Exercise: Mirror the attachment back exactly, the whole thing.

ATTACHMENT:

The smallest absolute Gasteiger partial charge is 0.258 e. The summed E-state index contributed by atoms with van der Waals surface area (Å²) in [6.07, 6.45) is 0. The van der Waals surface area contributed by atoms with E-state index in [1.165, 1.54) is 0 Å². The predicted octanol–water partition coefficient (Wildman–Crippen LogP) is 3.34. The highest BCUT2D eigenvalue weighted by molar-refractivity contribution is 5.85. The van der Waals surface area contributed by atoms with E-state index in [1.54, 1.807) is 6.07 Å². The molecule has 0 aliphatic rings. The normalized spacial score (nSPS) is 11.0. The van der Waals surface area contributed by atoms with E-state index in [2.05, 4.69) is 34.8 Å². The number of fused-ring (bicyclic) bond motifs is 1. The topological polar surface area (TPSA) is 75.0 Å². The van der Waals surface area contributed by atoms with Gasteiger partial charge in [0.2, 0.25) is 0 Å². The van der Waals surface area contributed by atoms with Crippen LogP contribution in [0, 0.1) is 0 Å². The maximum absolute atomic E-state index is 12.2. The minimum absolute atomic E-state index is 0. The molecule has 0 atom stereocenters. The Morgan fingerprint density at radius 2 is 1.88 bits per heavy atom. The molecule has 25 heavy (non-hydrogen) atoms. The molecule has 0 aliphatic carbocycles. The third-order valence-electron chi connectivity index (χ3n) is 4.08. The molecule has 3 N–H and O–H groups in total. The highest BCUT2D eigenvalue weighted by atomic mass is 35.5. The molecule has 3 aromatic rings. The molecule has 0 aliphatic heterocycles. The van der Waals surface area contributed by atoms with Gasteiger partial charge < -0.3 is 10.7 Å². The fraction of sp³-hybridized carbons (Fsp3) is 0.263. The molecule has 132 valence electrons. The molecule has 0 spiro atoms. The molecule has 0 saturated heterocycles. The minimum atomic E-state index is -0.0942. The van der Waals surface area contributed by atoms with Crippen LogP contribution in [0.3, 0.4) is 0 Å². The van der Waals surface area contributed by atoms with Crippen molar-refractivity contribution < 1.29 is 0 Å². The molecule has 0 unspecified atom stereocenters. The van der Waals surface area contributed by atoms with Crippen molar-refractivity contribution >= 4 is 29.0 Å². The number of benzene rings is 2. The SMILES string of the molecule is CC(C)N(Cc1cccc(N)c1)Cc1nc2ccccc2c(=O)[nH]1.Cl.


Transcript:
The smallest absolute Gasteiger partial charge is 0.258 e. The summed E-state index contributed by atoms with van der Waals surface area (Å²) in [6.07, 6.45) is 0. The van der Waals surface area contributed by atoms with E-state index in [1.165, 1.54) is 0 Å². The predicted octanol–water partition coefficient (Wildman–Crippen LogP) is 3.34. The highest BCUT2D eigenvalue weighted by molar-refractivity contribution is 5.85. The van der Waals surface area contributed by atoms with E-state index in [1.54, 1.807) is 6.07 Å². The molecule has 0 aliphatic rings. The normalized spacial score (nSPS) is 11.0. The van der Waals surface area contributed by atoms with E-state index in [2.05, 4.69) is 34.8 Å². The number of fused-ring (bicyclic) bond motifs is 1. The topological polar surface area (TPSA) is 75.0 Å². The van der Waals surface area contributed by atoms with Gasteiger partial charge in [0.2, 0.25) is 0 Å². The van der Waals surface area contributed by atoms with Crippen LogP contribution in [0, 0.1) is 0 Å². The maximum absolute atomic E-state index is 12.2. The minimum absolute atomic E-state index is 0. The molecule has 0 atom stereocenters. The Morgan fingerprint density at radius 2 is 1.88 bits per heavy atom. The molecule has 25 heavy (non-hydrogen) atoms. The molecule has 0 aliphatic carbocycles. The third-order valence-electron chi connectivity index (χ3n) is 4.08. The molecule has 3 N–H and O–H groups in total. The highest BCUT2D eigenvalue weighted by atomic mass is 35.5. The molecule has 3 aromatic rings. The molecule has 0 aliphatic heterocycles. The van der Waals surface area contributed by atoms with Gasteiger partial charge < -0.3 is 10.7 Å². The fraction of sp³-hybridized carbons (Fsp3) is 0.263. The molecule has 132 valence electrons. The molecule has 0 spiro atoms. The molecule has 0 saturated heterocycles. The minimum atomic E-state index is -0.0942. The van der Waals surface area contributed by atoms with Crippen LogP contribution in [0.3, 0.4) is 0 Å². The van der Waals surface area contributed by atoms with Crippen molar-refractivity contribution < 1.29 is 0 Å². The molecule has 0 unspecified atom stereocenters. The van der Waals surface area contributed by atoms with Crippen molar-refractivity contribution >= 4 is 29.0 Å². The number of benzene rings is 2. The SMILES string of the molecule is CC(C)N(Cc1cccc(N)c1)Cc1nc2ccccc2c(=O)[nH]1.Cl.